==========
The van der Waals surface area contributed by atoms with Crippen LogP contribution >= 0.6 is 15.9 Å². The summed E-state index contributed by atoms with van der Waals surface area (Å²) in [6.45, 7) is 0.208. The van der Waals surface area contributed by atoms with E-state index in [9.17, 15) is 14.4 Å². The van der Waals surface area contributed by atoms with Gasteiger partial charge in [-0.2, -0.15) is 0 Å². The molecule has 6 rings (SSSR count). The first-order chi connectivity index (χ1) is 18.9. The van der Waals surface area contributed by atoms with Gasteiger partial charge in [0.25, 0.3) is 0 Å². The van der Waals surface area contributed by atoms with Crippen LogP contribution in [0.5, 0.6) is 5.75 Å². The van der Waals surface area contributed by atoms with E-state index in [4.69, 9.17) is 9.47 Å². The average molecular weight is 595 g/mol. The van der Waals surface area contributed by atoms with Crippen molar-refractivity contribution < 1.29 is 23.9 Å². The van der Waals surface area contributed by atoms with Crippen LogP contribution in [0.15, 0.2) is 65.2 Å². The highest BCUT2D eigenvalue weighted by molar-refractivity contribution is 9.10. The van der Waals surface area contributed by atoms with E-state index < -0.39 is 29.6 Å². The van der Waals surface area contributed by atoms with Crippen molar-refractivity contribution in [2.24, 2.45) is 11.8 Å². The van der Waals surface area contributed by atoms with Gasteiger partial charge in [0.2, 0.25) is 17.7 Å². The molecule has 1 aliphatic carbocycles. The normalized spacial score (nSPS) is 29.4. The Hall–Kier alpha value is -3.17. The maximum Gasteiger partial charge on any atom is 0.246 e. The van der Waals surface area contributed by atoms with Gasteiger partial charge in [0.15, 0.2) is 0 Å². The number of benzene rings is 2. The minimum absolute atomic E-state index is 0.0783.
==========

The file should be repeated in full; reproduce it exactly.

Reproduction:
The van der Waals surface area contributed by atoms with Crippen LogP contribution >= 0.6 is 15.9 Å². The summed E-state index contributed by atoms with van der Waals surface area (Å²) in [6.45, 7) is 0.208. The van der Waals surface area contributed by atoms with E-state index in [9.17, 15) is 14.4 Å². The van der Waals surface area contributed by atoms with Gasteiger partial charge in [-0.2, -0.15) is 0 Å². The molecule has 6 rings (SSSR count). The first-order chi connectivity index (χ1) is 18.9. The van der Waals surface area contributed by atoms with Gasteiger partial charge in [0.25, 0.3) is 0 Å². The van der Waals surface area contributed by atoms with Crippen LogP contribution in [0.5, 0.6) is 5.75 Å². The van der Waals surface area contributed by atoms with E-state index in [4.69, 9.17) is 9.47 Å². The average molecular weight is 595 g/mol. The van der Waals surface area contributed by atoms with Crippen molar-refractivity contribution < 1.29 is 23.9 Å². The van der Waals surface area contributed by atoms with Crippen LogP contribution in [0.15, 0.2) is 65.2 Å². The highest BCUT2D eigenvalue weighted by molar-refractivity contribution is 9.10. The van der Waals surface area contributed by atoms with E-state index < -0.39 is 29.6 Å². The van der Waals surface area contributed by atoms with Crippen molar-refractivity contribution in [2.24, 2.45) is 11.8 Å². The van der Waals surface area contributed by atoms with Gasteiger partial charge in [0.2, 0.25) is 17.7 Å². The molecule has 1 aliphatic carbocycles. The normalized spacial score (nSPS) is 29.4. The Hall–Kier alpha value is -3.17. The maximum Gasteiger partial charge on any atom is 0.246 e. The van der Waals surface area contributed by atoms with Gasteiger partial charge in [0.15, 0.2) is 0 Å². The number of benzene rings is 2. The minimum absolute atomic E-state index is 0.0783.